BTO rots from the head!

SHARE   |   Monday, 09 July 2018   |   By Ndaba Gaolathe
Gaolathe Gaolathe

MPs want Samson Guma to present BTO report

 Guma claims to be conflicted, sends Gaolathe


The Standing Orders of the National Assembly, specifically SO 110, delegate to the Committee on Statutory Bodies and State Enterprises, an oversight mandate over public enterprises. The mandate relates to financial examinations, management performance as well as value for money.

We seek to motivate the adoption of one of our outputs, a report on the Botswana Tourism Organisation. It is a specific report inspired by the need to pave a possible path for the proposed Tourism (Amendment) Bill, 2017 (Bill No.31 of 2017) whose passage invited complex questions about which the Committee was already seized.


Botswana continues to face many developmental challenges on the path to finding sources and engines of economic and social transformation. The plight of large sections of our people wallowing in undignified life conditions, and the misery that comes with the idle state of so many of our people’s minds and hands, is enough cause for all those who take oath in this legislative chamber to dig desperately for any well of fortune. And one such well of fortune is a system of effective statutory and state enterprises.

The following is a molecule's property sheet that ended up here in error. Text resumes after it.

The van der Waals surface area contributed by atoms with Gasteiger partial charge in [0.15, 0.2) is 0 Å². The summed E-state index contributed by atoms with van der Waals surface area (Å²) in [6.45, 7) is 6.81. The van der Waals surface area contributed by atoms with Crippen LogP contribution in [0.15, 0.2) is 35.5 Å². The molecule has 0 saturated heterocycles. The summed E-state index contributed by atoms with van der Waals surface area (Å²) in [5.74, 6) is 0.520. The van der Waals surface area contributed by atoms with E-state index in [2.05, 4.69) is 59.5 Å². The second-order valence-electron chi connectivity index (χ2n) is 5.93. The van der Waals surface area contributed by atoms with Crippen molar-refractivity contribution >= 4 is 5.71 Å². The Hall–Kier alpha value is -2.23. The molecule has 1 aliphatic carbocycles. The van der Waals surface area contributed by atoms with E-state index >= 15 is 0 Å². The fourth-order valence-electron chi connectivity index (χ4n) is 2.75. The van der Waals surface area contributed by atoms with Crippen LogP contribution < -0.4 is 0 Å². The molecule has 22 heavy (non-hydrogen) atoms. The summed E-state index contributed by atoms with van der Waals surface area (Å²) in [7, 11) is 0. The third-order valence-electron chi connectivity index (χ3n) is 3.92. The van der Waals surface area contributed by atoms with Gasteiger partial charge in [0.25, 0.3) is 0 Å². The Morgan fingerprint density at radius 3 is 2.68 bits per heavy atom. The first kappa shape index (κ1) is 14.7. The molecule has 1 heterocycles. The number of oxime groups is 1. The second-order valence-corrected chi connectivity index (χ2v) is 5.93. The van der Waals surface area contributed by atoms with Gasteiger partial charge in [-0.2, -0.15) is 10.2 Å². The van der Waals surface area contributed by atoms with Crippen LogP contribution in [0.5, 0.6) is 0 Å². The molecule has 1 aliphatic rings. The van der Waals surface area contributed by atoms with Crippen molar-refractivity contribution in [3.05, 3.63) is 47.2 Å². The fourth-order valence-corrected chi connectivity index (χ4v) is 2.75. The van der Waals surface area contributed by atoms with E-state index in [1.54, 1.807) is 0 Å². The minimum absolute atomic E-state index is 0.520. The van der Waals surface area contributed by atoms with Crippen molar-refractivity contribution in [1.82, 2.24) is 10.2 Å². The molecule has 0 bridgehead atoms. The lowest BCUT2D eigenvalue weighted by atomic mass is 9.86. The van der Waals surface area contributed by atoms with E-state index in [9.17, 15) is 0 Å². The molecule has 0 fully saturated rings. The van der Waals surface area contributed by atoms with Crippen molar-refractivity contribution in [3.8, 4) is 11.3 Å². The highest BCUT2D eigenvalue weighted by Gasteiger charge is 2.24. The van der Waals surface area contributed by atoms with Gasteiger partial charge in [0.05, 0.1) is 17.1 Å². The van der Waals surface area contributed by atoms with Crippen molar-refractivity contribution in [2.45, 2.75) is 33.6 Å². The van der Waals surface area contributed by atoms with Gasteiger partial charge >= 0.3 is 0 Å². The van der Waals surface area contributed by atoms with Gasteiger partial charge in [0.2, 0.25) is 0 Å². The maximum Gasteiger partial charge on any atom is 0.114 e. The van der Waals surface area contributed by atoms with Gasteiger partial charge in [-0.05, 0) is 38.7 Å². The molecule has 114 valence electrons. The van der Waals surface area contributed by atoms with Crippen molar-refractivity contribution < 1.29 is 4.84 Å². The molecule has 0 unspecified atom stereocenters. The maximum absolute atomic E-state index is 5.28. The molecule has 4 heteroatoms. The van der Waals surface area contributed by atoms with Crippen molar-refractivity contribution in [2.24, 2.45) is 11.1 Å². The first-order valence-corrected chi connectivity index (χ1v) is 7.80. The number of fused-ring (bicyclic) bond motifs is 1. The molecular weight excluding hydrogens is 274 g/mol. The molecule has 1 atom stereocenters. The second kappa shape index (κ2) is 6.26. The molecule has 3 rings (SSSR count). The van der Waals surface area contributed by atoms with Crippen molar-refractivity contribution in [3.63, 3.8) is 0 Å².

A system of effective state enterprises is a well of fortune in many ways; it is a well of fortune for its potential role in promoting economic growth and transformation around the world; it is a well of fortune for its catalytic effect on the injection of capability and technical capacity within any economic system; it is a well of fortune for its potential impact on the offer of basic services and amenities to the majority of ordinary people.


A state enterprise system that ticks, depending on the economic structure and management of a country, is a well of fortune for the minting of sustainable job opportunities; and finally, it is a well of fortune for cultivating international relationships that could attract or foment new markets, new technologies, capabilities and other resources for our nation. That is why as a country, we need a state enterprises system that works, that ticks, one that is effective. We need to get this right, otherwise we will continue to miss opportunities to transform the livelihoods of the majority of our people.

The Committee on Statutory and State Enterprises, in all its deliberations, considers this need for a viable state enterprises system. Our investigation process entails interviews of office-bearers and other stakeholders, a review of financials and a general review of literature from other sources. We seek insight into the soundness of financial management and of management performance, for these have a bearing on the viability/effectiveness of our state enterprise system in general.


In respect to BTO in particular, as it is the focus of this particular report, we have unearthed clear indicators of lapse in the overrall governance of the same institution. The report defines these breaches of governance, and provides details on violations of the BTO Act, and failure to comply with basic management procedures.